An open letter to Ian Buruma

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Article/book #: 4225
Title: An open letter to Ian Buruma
By: Bret Stephens  
Published in: Jerusalem Post
Date of issue: Thursday, 4 September 2003
Topic(s) addressed: People/entities mentioned in this item:

  1. Refers to this article, by Ian Buruma in The New York Times

  2. This book by John J. Mearsheimer and Stephen M. Walt refers, on page 174, to this open letter
  3. This article by Philip Weiss in MondoWeiss refers to this open letter
  4. This article by Philip Weiss in MondoWeiss refers to this article
Commentary (by JB):

If Stephens's piece disappears, here is a cache This article used to be available here">.
This nasty example of Zionist smear-mongering and bullying refers to Buruma's piece, How to Talk About Israel. Stephens is a bit young (in his late 20s) for his position as editor-in-chief of the Jerusalem Post. Maybe the "exalted post" (the quotes are used because the JPost has degenerated into a right-wing rag) has gone to his head -- as well as defaming people like Paulin and the editors of this database, he seems not to know much about Ian Buruma or, even, the first name of Robert Fisk, one of the most prominent journalists writing about the Middle East in the English language.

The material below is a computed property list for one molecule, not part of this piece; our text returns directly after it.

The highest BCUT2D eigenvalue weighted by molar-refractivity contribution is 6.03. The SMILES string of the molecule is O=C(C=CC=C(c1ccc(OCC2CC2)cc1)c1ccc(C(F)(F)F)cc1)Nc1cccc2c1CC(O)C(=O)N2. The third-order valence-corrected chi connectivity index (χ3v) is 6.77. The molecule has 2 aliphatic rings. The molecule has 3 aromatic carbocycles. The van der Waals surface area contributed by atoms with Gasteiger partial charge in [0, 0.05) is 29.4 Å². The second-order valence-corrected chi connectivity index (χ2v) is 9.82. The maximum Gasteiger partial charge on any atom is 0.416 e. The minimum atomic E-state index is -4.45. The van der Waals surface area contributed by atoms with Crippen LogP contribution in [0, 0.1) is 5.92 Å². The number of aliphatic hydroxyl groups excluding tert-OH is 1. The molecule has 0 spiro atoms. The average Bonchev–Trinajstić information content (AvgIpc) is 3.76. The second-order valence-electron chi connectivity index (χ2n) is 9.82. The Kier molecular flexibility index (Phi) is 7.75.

But other people also have a low opinion of Stephens -- see this article

Dear Mr. Buruma: Are you a Jew?

For reasons somewhat obscure to me, this was the first question that sprang to mind while reading your article in last week's New York Times magazine, "How to Talk About Israel." Buruma is not an obviously Jewish name (neither is Stephens, for that matter), and what little I knew about you is that you'd written a great deal about Asia. I did remember a piece you wrote in The Guardian some time ago, when Tom Paulin accused you of having "Zionist credentials" and your answer was somewhat coy. Rightly so, I suppose. Paulin is an anti-Semite and he was accusing you, in effect, of "thinking like a Jew." Your answer, as I recall, was: Whether or not I'm a Jew, what possible difference does it make?

Still, I want to know: Are you a Jew? A Google search on "Buruma" and "Jew" brings me to an Irish website called "Palestine: Information with Provenance." There's a snapshot of you there, and above it a line that reads: AUTHOR CLASS: BRITISH JEW. The effect is sinister - sinister enough to make me wonder whether I'm badly out of line for asking if you're Jewish. Yet it doesn't really matter to me that some Irish Leftists have classed you in a way that would have done Eichmann proud. What matters to me is that you say, "I am a Jew."

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